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I'm struggling with this. All of my divs have no absolute positioning, height:100% for html, body, and container divs, and yet the static-content stops short of its contents (at 910px).

I can change the overflow property to auto, and the background will continue down to the end of the content, but it adds a scroll bar, and the bottom border of the static-content div stays in the same place (at 910px).

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-1, "this" is a broken link. –  eversor Jul 21 at 16:46
    
Yes. This post is a two and a half years old. –  Ty Morton Jul 25 at 18:43

5 Answers 5

up vote 45 down vote accepted

You used the wrong overflow-y property for clearing, and you should set a min-height instead of a regular height. Try this:

#static-content {
    background-color: #FFFFFF;
    margin: 0 auto;
    min-height: 100%; /* Set to minimum height so overflow doesn't get hidden */
    overflow-y: hidden; /* HIDE overflow; I know, it doesn't make much sense */
    position: relative;
    width: 960px;
}

Floating Content by Itself

Given this green box which has a padding of 20px (for visibility), notice how a single red box floated to the left will expand past the boundary of its parent box. This is because floating content doesn't actually take up any "space" in the visual area. All other elements will expand underneath it, and only text will wrap around it.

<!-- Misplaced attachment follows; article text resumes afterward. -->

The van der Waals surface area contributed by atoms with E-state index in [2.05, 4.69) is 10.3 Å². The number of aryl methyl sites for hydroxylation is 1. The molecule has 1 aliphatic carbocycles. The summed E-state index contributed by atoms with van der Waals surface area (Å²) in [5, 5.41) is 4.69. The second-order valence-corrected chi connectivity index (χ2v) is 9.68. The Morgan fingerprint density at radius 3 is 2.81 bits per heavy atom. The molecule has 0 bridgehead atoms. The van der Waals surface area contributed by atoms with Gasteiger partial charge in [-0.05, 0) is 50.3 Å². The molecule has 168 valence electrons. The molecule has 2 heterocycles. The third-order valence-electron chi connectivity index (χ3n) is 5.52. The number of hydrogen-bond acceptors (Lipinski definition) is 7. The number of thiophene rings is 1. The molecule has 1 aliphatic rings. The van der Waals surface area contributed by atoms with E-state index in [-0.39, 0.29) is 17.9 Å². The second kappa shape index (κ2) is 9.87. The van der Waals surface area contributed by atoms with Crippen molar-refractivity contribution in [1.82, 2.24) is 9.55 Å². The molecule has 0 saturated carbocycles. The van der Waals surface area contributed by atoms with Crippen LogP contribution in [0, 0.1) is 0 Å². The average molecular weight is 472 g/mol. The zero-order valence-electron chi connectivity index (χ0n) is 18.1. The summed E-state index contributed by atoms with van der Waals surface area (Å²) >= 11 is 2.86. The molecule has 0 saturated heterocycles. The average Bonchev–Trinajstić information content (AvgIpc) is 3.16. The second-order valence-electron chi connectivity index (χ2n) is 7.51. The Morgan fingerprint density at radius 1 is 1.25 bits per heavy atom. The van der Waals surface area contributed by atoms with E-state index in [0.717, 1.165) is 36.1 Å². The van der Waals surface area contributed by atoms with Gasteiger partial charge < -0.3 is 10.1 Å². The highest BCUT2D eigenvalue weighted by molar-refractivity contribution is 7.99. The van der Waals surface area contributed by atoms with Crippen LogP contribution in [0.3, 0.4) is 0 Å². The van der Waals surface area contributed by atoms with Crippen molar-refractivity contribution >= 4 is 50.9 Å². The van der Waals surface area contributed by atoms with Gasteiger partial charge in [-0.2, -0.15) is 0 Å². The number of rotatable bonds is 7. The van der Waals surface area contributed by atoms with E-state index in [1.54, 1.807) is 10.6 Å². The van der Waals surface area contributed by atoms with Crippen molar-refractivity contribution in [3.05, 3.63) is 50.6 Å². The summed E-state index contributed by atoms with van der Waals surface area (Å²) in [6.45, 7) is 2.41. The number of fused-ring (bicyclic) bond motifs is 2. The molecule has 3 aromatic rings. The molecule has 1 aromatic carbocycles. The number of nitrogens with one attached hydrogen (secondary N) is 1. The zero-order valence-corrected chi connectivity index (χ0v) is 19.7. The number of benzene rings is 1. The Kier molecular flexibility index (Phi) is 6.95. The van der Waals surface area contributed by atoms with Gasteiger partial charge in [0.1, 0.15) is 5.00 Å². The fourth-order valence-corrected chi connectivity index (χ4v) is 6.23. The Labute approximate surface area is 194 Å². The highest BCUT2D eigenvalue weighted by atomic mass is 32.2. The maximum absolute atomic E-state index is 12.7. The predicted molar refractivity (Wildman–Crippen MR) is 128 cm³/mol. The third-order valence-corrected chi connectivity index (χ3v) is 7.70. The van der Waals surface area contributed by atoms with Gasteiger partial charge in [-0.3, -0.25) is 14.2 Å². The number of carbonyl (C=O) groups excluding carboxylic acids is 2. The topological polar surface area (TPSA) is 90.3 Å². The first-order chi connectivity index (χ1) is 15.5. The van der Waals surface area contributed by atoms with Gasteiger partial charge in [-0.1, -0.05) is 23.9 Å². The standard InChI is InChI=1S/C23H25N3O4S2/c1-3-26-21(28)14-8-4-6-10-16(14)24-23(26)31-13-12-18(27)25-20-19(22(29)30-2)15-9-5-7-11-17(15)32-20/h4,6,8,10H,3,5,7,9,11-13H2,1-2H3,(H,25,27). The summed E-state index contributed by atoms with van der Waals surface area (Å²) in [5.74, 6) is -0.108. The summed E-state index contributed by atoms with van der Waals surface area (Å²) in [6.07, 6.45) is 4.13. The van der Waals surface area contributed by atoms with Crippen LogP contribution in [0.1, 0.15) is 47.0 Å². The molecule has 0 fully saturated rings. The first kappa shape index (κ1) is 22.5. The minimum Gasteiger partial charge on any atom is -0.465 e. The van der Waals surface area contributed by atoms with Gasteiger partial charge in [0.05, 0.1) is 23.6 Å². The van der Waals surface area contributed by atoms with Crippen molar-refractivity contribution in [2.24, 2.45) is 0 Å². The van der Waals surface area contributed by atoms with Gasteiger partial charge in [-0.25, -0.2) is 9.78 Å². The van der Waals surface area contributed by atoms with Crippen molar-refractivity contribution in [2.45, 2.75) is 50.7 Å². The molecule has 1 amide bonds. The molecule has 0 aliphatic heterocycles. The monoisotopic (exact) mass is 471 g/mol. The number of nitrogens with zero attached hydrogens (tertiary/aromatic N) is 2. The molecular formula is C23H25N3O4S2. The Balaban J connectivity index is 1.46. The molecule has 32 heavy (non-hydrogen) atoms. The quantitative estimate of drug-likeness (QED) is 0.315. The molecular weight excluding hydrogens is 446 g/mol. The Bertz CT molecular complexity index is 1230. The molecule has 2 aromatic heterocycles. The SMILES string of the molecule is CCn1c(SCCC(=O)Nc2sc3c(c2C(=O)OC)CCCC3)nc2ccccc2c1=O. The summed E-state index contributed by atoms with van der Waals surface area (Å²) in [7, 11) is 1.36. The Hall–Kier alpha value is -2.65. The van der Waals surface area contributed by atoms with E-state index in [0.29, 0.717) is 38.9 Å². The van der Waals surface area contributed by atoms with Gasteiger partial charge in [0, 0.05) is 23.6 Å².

Example 1

Clearing Floated Content in the Parent

In order to counter this and make the green box completely encompass the area of its child red box, we can add overflow: hidden to its styles. This will expand the box down far enough.

Example 2

Expanding the Parent to 100% Height

You might think that just adding height: 100% is the simplest way to make it expand to where it needs to be.However, the height property specifies an absolute height. Since the content which is floated does not actually take up any vertical space, our overflow: hidden property will cut off all the content that goes past the parent's height.

Example 3

Using a Minimum Height Instead

Since we want it to expand to at least a 100% height, we can use the min-height property to force it there and still maintain the "automatic" height needed to make the parent green box fully encompass the child red box, letting it push past the 100% only when it needs too.

Example 4

How You Were Set Up

All elements, by default, are set to overflow: visible so that property didn't really change anything. The only difference you had between this and the first example I provided was that you had a height: 100% set on the element. So the parent was expanding to 100% height but still not encompassing the full height of its child red box.

Example 5

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That did the trick! Can you tell me why it works that way – min-height vs. height? Thank you so much! –  Ty Morton Feb 25 '12 at 19:01